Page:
Fashion sets a vibrant tempo in Country Lifestyle pavilion

September 18, 2014

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There is something for everyone inside the Country Lifestyle pavilion.

From fashion to floral art, and celebrity authors to cookery tips and tricks – there will be something for everyone in the new-look Country Lifestyle pavilion at the field days this year.

The Country Lifestyle pavilion will have a tar sealed floor for the first time in 49 years thanks to field days principal sponsor Moane Fitzgerald Constructions, Wagga Wagga.

Country Lifestyle co-ordinator Leonie Kohlhagen said exhibitors and visitors would appreciate the firm, all-weather footing.

This year more than 70 exhibitors have taken sites in the Country Lifestyle pavilion and over 44 in the Extra Tent.

Country Lifestyle had its beginnings in 1965 under the guidance of Riverina Group Country Women’s Association representative Joan Meyer.

Joan and her band of volunteers from the Henty branch of the CWA went on to organise fashion parades and demonstrations for the next 30 years.

Cooking demonstrations were staged by the regional county council to highlight the use of electricity on the farm.

Guest speakers covered the latest spring hairstyles, table settings, interior designs and craft.

Over the decades, the concept developed into two large marquees, each in excess of 88 metres in length, and located in Petticoat Lane.

The original tent, now known as the Country Lifestyle pavilion, has been run by Lyn Jacobsen and a team of Riverina Group CWA members for the past 13 years while the other, known as ET, is run Joy Granger, Wagga Wagga.

This year, the ET tent is filled with over 44 lifestyle, educational, tourism, community, health and medical exhibitors.

An expanding program and the growing popularity of the Natural Fibre Fashion Awards led to the appointment of Leonie Kohlhagen, of Collingullie, as joint Country Lifestyle co-ordinator.

Fashion parades have been consistently popular with field day visitors, sowing the seed for the launch of the Henty Natural Fibre Fashion Awards in 2004.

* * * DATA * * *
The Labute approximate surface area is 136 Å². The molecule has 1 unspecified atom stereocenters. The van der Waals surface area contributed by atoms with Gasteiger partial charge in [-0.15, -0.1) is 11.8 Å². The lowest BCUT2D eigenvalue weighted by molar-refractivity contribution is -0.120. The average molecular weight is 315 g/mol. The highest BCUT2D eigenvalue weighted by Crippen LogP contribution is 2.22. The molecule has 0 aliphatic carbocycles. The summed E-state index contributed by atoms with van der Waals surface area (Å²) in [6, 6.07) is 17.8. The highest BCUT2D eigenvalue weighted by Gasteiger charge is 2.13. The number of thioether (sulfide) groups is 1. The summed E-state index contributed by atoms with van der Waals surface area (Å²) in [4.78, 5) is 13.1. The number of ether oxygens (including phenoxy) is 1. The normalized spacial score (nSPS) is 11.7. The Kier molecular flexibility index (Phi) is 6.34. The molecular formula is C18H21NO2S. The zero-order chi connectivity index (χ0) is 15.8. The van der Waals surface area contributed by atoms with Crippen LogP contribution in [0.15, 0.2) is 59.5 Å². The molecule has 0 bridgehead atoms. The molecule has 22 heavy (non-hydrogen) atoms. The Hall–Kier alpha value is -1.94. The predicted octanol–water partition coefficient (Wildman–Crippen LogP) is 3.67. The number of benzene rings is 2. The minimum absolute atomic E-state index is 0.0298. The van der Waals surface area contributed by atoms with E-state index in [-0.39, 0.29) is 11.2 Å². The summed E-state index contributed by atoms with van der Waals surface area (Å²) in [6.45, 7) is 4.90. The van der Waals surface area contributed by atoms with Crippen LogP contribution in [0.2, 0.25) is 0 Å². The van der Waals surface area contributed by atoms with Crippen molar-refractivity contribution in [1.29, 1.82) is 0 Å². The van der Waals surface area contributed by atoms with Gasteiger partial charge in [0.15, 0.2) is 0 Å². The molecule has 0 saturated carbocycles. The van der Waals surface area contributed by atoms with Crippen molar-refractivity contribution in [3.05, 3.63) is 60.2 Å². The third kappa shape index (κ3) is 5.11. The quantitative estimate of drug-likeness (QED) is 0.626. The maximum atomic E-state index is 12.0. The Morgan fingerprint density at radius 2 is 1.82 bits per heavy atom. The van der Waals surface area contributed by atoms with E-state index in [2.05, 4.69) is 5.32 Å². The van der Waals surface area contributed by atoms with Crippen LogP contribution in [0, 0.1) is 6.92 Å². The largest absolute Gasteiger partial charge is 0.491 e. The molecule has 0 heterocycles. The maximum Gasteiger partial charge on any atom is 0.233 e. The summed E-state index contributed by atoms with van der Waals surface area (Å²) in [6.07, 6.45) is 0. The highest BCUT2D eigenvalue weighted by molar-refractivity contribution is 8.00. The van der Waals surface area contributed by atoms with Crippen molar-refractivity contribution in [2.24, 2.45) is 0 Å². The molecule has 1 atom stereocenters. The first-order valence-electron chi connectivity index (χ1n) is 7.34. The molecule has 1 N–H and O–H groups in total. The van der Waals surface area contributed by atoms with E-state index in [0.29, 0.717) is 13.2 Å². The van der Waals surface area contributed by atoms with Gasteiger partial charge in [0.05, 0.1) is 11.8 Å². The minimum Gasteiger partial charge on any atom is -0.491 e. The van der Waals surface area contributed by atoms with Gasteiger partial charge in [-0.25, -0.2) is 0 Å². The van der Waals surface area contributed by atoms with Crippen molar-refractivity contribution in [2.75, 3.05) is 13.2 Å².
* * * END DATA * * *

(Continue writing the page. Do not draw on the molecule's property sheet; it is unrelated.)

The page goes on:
Today, the competition is one of the major natural fibre awards in NSW, attracting entries from most states of Australia.

Demonstrations covering a vast array of topics are held between the parades, keeping a vibrant tempo in the pavilion.

Among the demonstrators invited this year is Oura resident Ann Adams, a CWA cookery entrant and judge, who will show how to make perfect cheese, chutney and ham scones.

She will be joined by another CWA cookery judge Josie Kilpatrick, of North Albury, Albury cake decorator Kate Aldridge and florists Judy and Joanne Knoble.

“Sewing enthusiasts will be able to enjoy a masterclass workshop sponsored by Bernina and featuring Wodonga fashion designer Cathy Upton,’’ Mrs Jacobsen said.

“There are plenty of demonstrations planned, some in cooking and crafts, plus there will be musical entertainment, speakers on various medical issues and some surprises.’’

Bernina have provided an Activa 215 sewing machine as an encouragement prize for the student judged as presenting the best garment in the Natural Fibres Award.

A key guest speaker this year is best selling Australian rural author Rachael Treasure who will launch her latest novel, Cleanskin Cowgirls, on Wednesday at 2pm.

Other guest speakers this year are the founder and chief executive officer of national transport charity Trans-Help Foundation, Dianne Carroll, Albury mother and founder of Angels for the Forgotten Melina Skidmore, gardening guru Adrian Podmore, NBN Co government and stakeholder relations manager Joe Dennis and CWA NSW immediate past president Elaine Armstrong.

The Country Lifestyle program runs from 10am to 3pm each day.